The village runs along both sides of Loch Ranza and has a charm all of its own. The location is arguably the most scenic of any of the villages on the island and should be on every visitor's short list of places to visit.
It's also probably the best place to see wildlife up close. In the evening the golf course often plays host to large numbers of red deer grazing on the fairways, whilst out on the water you may be lucky enough to see otters going about their business.
The birdlife is also very special with a chance to see one of the island's Golden Eagles, or if you are even luckier White Tailed Eagles have been spotted a few times.
So let's take you on a tour through the village. We will start from the Southern end of the village.
1995 Lochranza Malt
As you descend from the Boguillie in to Glen Chalmasdale on the way in from Brodick, Lochranza comes into view nestled between the hills and Loch Ranza.
The first place you come to is the Isle of Arran Distillery. It's one of Scotland's newest distilleries dating from as recently as 1995. The site is open all year and offers guided tours and tastings of their award winning whiskies. The site also includes a shop and the Eagles Nest restaurant.
Deer on the golf course
During the evening you will often see red deer grazing on the course.
Continuing along you come to Lochranza Field Study Centre which runs residential courses and then St Brides Church.
At this point there is a right turn. Along here is the doctor's surgery. The road continues along the opposite shore and eventually stops at a viewpoint. There are good walks from here and a chance to see seals.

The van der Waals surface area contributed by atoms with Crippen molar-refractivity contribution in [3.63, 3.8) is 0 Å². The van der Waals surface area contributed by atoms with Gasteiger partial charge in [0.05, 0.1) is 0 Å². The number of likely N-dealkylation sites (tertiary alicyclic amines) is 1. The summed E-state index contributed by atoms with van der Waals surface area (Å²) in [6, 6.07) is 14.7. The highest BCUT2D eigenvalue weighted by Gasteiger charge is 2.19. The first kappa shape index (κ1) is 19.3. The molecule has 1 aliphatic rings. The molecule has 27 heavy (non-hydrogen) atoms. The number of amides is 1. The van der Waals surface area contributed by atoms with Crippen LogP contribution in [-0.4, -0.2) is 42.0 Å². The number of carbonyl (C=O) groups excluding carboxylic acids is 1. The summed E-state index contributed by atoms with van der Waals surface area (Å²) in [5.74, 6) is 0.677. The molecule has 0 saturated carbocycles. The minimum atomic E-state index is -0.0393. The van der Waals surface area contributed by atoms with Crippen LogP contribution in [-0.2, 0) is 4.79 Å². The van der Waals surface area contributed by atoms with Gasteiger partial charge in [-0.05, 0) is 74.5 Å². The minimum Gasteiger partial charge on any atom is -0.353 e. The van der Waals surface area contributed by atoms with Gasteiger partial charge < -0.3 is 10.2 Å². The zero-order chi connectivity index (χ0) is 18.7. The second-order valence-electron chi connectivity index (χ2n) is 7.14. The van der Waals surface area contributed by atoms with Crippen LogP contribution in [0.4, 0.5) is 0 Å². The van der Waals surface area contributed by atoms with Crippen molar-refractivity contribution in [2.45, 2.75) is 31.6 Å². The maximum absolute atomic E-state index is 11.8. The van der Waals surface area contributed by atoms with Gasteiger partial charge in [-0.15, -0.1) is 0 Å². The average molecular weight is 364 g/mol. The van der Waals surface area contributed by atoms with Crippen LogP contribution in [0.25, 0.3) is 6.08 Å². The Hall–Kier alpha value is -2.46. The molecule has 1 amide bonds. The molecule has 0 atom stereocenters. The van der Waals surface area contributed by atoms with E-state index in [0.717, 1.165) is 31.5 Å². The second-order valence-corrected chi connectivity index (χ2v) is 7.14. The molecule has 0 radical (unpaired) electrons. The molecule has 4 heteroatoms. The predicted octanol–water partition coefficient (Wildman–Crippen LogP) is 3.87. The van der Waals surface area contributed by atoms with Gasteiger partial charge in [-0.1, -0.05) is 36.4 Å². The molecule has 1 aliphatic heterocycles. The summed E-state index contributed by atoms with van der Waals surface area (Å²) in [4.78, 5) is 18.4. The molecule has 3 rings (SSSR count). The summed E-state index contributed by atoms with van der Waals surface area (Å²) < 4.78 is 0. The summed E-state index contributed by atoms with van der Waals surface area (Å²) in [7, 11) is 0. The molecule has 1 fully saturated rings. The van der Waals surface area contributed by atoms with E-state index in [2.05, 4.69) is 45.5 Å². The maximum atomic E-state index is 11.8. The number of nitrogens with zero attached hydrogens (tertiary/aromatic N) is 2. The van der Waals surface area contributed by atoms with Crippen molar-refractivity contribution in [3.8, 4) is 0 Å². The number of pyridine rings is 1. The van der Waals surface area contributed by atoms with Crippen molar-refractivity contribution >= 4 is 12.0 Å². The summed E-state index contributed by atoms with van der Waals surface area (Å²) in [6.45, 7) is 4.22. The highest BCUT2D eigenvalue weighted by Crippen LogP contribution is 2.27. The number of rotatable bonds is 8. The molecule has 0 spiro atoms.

You will also have passed an unsealed road, from which you can walk to the Whins Crafts Workshop, the home of the Arran Stone Men.
Returning to the main road and turning right you will soon pass the Youth Hostel and next door the Lochranza and Catacol Village Hall.
On Tuesday and Friday morning the hall is also the Post Office and also host to a tea and coffee morning which all are invited to, as well as other events held throughout the year.
Continuing North you will soon reach the Lochranza Hotel and Boguillie Bar, which serves food from morning coffee to dinners every day during the main season and at weekends in low season. They also have an extensive range of malt whiskies for you to enjoy.
Your eyes now will probably be focused on the ruins of the 16th century Lochranza Castle. Its location on a spit of land over the loch, makes it probably the most photographed place on Arran. Built on a much older building it is easy to see why its strategic location was chosen.
There are a number of places to stay in the village other than the Youth Hostel. We intend to add detaied information on all the options over time, including the option to book via the website.
Until then your best option to find accommodation locally is through the Tourist Information Office in Brodick.
Tel: 01770 303774 or 303776
After exploring the ruins we carry on north passing the Butcher who also runs a mobile service.
We then arrive at the small CalMac ferry terminal which runs to Claonaig on the Mull of Kintyre. If the weather is poor there is a waiting room.
As the ferry does not offer any food on board you might want to call in at the Sandwich Station across the road. Open 7 days a week during the main season, they sell a range of sandwiches, rolls and salads as well as some very scrummy pastries and cake.
We are almost at the end of the village now. All that is left are the toilets and a small playground. By this point, I'm sure you will have surrendered to the village's charms
the village makes a great base for exploring the North of Arran. As the site builds up we will be including details of various grades of walks and bike rides for you to enjoy. Until then you can pick up one of the various walking books for sale at the Tourist Information office and around the island.
Suggested walks include